No sooner had my feet hit the ground in Sydney, Australia, on Friday morning than my friend, Jane Walker, whisked me off to the Sydney Writer’s Festival. This is the third largest Writer’s Festival in the world, after Wales and Edinborough. Jane was attending to hear her friend, Claire Scobie, give a presentation about her recently published book, “Last Seen in Lhasa: The True Story of an Extraordinary Friendship in Modern Tibet.” This book relates the story of Claire’s seven journeys to Pemako, Tibet, where the myth of Shangri-La was born. Initially she went in search of a rare red lily. She never found the lily but she met Ani, a Tibetan nun who is a member of a vanishing sect that conducts their religious practice as wandering nomads, living in bone-chilling caves with only the clothes on their backs and a few meager possessions. Over the years, Ani risked arrest and persecution to maintain this enduring friendship. Now Claire, having made the decision to go public with the book (and with Ani’s consent), knows she may never again be allowed back into Tibet to see this incredible woman, who has made such an impact in her life. Claire’s book is available through Amazon.com.
Jane knows that I am passionate about writing – especially travel writing – and knew I would want to attend as well. It was thrilling to be in the company of so many successful, published authors. Incredibly, following the afternoon session, Claire and her mate, Aden, invited Jane and I to tag along to a reception that Claire’s publisher was having for their authors. We walked from the Writer’s Festival to the reception, crossing under Sydney’s illuminated Harbour Bridge and rounding the corner for my first view of Sydney’s famous waterfront Opera House. Just beginning to peek over the white sails that comprise the roof of the Opera House was the most beautiful full moon I have ever seen. We passed through ‘The Rocks,’ the very oldest part of Sydney, where old brick mills and warehouses have been converted to shops and restaurants and eventually arrived at the Museum of Contemporary Art, where the reception was being held. On the sixth floor terrace of the Museum, with wait staff serving gourmet hors’d oeuvres from silver trays, I got to hobnob with a bunch of successful writers and publishing types (how I hope this can be me one day!) while watching the beacon moon rise in the sky over Sydney’s Harbour and downtown skyline. I can’t imagine having a better first day anywhere in the world.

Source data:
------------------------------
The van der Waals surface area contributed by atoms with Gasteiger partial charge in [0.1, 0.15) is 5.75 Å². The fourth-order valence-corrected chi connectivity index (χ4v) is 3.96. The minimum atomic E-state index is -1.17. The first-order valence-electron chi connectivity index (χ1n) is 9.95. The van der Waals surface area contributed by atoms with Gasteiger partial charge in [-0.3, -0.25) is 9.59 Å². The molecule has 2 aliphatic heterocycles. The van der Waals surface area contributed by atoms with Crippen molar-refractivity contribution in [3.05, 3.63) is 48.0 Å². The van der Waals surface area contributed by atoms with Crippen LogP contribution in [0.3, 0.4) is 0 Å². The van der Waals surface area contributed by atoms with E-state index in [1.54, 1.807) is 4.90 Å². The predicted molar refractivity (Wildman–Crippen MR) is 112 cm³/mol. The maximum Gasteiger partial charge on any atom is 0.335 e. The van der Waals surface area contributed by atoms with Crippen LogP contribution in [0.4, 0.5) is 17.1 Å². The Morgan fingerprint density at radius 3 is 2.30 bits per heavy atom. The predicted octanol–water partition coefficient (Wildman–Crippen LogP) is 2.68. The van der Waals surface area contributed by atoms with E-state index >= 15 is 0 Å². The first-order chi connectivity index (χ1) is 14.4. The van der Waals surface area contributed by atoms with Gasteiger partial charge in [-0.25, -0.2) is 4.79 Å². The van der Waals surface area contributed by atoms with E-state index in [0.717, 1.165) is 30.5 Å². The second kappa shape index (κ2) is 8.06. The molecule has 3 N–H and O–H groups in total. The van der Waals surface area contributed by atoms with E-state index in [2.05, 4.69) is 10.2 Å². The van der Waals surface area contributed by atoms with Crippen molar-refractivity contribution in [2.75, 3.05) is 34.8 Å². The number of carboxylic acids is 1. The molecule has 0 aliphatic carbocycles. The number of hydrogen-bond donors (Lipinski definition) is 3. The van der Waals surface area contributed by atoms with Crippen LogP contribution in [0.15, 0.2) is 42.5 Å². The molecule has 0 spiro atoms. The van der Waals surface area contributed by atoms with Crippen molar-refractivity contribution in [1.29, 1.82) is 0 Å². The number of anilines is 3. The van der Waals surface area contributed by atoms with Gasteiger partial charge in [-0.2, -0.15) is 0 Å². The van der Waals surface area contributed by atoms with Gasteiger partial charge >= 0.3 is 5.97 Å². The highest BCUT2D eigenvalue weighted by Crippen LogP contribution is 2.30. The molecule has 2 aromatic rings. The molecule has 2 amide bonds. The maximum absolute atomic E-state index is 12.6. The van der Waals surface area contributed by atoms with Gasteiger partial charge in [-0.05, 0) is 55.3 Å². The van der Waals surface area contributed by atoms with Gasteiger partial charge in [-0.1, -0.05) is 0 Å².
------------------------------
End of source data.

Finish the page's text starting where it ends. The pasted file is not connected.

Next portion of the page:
Yesterday, I decided to take it easy. Every now and then when I a traveling I need to take a day to just relax and regroup. I caught up on my email and online bill paying, bought groceries for dinner, and took a walk around Jane’s neighborhood. She lives a quick 20 minute bus ride from the city center in Rushcutter’s Bay. With the downtown skyscrapers providing a backdrop for the lovely blue bay and marina, homes here have stunning views, thus real estate in this part of town is in high demand. I enjoyed a leisurely two hour stroll along the bay and up into the hills surrounding it, hoping that I would run into Nicole Kidman, who is perhaps the most famous resident of this neighborhood. Alas, no Nicole, but I did have a lovely walk.
This city is simply delicious! Not only is it great for extended holidays, it’s the perfect base for taking weekend getaways from Sydney. In just the two days I have been here I’ve discovered a well-developed cultural scene. Museums, dance troupes, theater, playhouses, etc. are all in huge supply. Every restaurant has vegetarian options on the menu. The variety of fresh produce available at the grocery store was mind-boggling (although everything is priced in kilos and it took me a while to figure THAT one out). The people are friendly and the prices seem more affordable than in New Zealand. Public transportation is excellent. Even the weather never gets too cold here – I am walking around in shirtsleeves again. I could really learn to love it here……